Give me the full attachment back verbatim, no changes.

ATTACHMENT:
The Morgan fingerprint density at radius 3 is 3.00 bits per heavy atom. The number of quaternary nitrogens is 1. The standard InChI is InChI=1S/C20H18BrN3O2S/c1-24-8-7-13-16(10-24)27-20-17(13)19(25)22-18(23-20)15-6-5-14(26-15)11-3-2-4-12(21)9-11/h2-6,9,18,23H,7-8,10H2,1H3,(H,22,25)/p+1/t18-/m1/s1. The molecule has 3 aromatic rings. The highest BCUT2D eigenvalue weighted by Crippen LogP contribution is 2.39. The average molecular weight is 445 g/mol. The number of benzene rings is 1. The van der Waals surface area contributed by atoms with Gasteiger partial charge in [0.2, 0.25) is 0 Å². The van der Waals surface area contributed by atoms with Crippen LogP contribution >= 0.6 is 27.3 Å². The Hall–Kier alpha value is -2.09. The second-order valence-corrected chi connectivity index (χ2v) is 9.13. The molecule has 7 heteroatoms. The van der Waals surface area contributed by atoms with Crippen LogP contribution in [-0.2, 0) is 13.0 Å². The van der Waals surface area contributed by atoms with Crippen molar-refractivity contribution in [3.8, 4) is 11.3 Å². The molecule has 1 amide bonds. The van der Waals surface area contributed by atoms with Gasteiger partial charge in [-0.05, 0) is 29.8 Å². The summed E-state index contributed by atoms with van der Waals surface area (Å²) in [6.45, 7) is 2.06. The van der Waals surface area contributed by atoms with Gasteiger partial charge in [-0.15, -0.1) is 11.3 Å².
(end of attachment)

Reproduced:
The Morgan fingerprint density at radius 3 is 3.00 bits per heavy atom. The number of quaternary nitrogens is 1. The standard InChI is InChI=1S/C20H18BrN3O2S/c1-24-8-7-13-16(10-24)27-20-17(13)19(25)22-18(23-20)15-6-5-14(26-15)11-3-2-4-12(21)9-11/h2-6,9,18,23H,7-8,10H2,1H3,(H,22,25)/p+1/t18-/m1/s1. The molecule has 3 aromatic rings. The highest BCUT2D eigenvalue weighted by Crippen LogP contribution is 2.39. The average molecular weight is 445 g/mol. The number of benzene rings is 1. The van der Waals surface area contributed by atoms with Gasteiger partial charge in [0.2, 0.25) is 0 Å². The van der Waals surface area contributed by atoms with Crippen LogP contribution >= 0.6 is 27.3 Å². The Hall–Kier alpha value is -2.09. The second-order valence-corrected chi connectivity index (χ2v) is 9.13. The molecule has 7 heteroatoms. The van der Waals surface area contributed by atoms with Crippen LogP contribution in [-0.2, 0) is 13.0 Å². The van der Waals surface area contributed by atoms with Crippen molar-refractivity contribution in [3.8, 4) is 11.3 Å². The molecule has 1 amide bonds. The van der Waals surface area contributed by atoms with Gasteiger partial charge in [-0.05, 0) is 29.8 Å². The summed E-state index contributed by atoms with van der Waals surface area (Å²) in [6.45, 7) is 2.06. The van der Waals surface area contributed by atoms with Gasteiger partial charge in [-0.15, -0.1) is 11.3 Å².